When you do your research online in preparation for a purchase, what are the top things you want to know? There are five pieces of information we all want to know, according to Marcus Sheridan. An early adopter of content strategy, Sheridan turned around his company, River Pools and Spas, using content marketing. Sheridan recently gave a talk that you can see on 9Slides. He’s got a catchy nickname: The Sales Lion. Doesn’t hurt that Sheridan is totes adorbs. Roarrrr.
Sheridan boils down his strategy to four words: they ask, you answer. It’s actually a very simple matter to figure out what your customers are asking, because you are probably asking the same things yourself. Sheridan wonders if you have been asked over a hundred unique questions about your product or service in the past year, and possibly over a thousand questions in all the years you’ve been operating. How many of those questions are answered on your website right now? If you are like most companies, sadly the answer is none. This, says Sheridan, makes us digital hypocrites.
Here are the five topics you should be addressing in your content, and if you are not, turn off all the other stuff you are going on about and get on these items right now.
Do you address pricing extensively on your website? Probably not. But how do you feel if you are unable to find the cost of something you are about to buy? Pretty aggravated.
God forbid you should talk about the problems associated with your product. You might scare customers away. But that honesty and transparency is exactly what turns customers on. Hiding will not win trust. Being upfront about the limitations of your offering makes people feel a lot better about dealing with you.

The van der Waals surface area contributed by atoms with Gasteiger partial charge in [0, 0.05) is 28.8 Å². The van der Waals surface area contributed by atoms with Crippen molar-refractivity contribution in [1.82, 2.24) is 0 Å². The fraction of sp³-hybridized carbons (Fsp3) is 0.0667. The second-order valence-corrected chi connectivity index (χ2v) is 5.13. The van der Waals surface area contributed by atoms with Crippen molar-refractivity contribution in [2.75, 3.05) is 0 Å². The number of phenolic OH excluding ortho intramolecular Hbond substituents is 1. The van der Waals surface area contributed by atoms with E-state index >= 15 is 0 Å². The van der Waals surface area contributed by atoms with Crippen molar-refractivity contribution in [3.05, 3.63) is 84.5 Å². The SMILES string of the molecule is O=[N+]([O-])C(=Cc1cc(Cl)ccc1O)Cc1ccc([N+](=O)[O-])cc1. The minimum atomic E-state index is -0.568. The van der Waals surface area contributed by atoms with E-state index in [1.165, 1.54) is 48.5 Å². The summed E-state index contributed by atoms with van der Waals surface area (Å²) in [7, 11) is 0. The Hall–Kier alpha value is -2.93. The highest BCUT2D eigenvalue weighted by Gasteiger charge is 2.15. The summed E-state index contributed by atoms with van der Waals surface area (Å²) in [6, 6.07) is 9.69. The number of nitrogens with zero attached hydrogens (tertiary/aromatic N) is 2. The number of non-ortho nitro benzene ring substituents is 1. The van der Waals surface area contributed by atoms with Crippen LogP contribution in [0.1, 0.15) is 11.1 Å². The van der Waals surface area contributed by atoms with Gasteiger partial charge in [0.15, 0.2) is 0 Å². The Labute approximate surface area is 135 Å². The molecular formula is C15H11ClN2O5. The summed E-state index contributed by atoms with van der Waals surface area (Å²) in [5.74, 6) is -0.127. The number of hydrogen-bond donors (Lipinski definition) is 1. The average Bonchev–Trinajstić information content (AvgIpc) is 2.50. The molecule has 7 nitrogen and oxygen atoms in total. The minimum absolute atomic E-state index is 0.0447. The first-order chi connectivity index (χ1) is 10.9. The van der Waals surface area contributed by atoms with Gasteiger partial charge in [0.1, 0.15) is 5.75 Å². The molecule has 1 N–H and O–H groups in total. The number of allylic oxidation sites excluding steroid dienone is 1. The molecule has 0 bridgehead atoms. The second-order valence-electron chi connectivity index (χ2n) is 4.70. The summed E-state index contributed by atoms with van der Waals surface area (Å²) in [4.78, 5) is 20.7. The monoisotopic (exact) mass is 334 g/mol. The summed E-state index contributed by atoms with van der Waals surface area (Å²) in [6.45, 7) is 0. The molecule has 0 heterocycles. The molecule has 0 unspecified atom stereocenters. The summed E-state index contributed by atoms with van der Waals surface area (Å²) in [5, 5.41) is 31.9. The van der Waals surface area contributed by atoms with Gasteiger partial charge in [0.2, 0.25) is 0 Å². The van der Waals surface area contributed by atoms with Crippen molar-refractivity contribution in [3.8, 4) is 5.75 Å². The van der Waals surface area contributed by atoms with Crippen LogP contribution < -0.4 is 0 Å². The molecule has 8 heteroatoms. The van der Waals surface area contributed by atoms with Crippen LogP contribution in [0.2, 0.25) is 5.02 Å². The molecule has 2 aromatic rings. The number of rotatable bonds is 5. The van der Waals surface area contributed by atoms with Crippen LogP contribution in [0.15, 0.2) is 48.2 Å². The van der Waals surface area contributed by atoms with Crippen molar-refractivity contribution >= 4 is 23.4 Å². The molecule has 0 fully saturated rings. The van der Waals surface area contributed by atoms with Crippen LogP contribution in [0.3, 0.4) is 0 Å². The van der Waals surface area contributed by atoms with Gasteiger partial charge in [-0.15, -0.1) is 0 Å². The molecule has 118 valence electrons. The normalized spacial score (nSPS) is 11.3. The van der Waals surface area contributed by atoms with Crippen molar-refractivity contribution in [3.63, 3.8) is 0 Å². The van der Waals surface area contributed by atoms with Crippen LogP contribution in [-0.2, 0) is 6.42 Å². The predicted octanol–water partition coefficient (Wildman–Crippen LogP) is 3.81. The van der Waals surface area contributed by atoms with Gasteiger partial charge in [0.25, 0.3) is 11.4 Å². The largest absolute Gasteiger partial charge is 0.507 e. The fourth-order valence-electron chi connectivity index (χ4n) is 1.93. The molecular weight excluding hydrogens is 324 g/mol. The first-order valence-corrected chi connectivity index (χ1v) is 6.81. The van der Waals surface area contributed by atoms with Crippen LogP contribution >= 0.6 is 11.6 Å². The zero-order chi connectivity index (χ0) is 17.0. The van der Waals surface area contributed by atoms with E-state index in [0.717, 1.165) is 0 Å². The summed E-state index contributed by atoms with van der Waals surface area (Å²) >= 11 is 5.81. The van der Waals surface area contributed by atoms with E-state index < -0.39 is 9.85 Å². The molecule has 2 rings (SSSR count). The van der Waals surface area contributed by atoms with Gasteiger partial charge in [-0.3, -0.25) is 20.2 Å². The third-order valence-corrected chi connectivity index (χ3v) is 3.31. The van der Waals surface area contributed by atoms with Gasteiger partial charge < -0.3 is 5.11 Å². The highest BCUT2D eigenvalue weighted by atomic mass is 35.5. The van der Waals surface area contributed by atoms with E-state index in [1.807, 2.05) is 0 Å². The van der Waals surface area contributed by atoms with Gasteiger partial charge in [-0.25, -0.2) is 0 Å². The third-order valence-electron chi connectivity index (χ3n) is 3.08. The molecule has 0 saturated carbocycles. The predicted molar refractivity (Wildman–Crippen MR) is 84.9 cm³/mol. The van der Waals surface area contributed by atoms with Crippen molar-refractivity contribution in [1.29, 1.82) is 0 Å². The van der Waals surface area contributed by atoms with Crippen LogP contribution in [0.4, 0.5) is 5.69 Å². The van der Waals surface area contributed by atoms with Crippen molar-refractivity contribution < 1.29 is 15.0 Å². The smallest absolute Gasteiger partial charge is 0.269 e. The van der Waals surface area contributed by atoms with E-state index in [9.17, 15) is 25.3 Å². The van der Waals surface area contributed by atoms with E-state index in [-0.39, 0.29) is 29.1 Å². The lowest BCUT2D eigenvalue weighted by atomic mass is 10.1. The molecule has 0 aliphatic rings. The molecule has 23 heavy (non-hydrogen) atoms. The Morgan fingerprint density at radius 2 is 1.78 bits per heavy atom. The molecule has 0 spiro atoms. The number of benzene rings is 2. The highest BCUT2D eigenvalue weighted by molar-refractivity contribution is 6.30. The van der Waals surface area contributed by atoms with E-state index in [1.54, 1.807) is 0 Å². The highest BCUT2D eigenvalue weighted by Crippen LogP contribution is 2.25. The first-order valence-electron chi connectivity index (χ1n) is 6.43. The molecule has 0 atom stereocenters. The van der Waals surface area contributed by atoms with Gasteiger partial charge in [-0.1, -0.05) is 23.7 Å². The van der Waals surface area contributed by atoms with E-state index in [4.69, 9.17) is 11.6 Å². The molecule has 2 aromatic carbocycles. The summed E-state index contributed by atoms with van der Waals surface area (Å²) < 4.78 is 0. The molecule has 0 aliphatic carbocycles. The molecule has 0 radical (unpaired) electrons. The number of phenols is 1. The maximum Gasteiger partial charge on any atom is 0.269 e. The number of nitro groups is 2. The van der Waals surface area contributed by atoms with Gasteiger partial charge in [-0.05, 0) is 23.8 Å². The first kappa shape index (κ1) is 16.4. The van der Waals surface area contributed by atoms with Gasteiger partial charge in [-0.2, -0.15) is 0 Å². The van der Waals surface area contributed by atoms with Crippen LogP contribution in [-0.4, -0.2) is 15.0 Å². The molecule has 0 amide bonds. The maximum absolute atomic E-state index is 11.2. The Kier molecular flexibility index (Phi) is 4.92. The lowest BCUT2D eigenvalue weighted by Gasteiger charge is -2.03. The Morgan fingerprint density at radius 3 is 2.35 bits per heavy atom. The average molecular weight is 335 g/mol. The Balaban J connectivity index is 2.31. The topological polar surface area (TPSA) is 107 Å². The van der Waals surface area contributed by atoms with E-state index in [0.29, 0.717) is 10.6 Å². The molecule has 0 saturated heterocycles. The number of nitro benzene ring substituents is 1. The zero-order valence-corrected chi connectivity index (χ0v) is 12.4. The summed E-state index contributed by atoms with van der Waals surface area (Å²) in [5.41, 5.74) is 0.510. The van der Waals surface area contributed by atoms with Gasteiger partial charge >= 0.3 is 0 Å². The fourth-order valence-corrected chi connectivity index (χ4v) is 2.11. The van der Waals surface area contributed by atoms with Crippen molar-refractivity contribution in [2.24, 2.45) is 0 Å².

Should I get this or that? What are the benefits of each? Yes, it helps if you sell both versions, but if you sell one product, don’t be afraid to compare and contrast.
Amazon found that publishing all reviews of a product, good and bad, made for a much more robust sales environment, and one in which honesty and trust are valued above all. Turns out that people can think for themselves and are able to muster a critical view of others’ opinions.
What’s the optimal solution to the problem you are trying to solve with your product or service? If you’ve done your research, share it with your customers.
Somehow, says Sheridan, we’ve arrived at a place where we refuse to treat our customers as we’d like to be treated. Why? Because we want to control the interaction. We want to choose for them. Or we are afraid our competitors might steal our ideas. We might scare customers away. But the fact remains that they aren’t customers until they give you money.
In building websites, most businesses have their priorities backwards, putting the competition and bad fits ahead of actual prospects. Sheridan asks which of these groups pays your bills? Why would you allow anyone but the customer dictate what you talk about?
Content is perhaps the greatest trust building tool in the world, but your content must be transparent and honest if it’s going to do its job.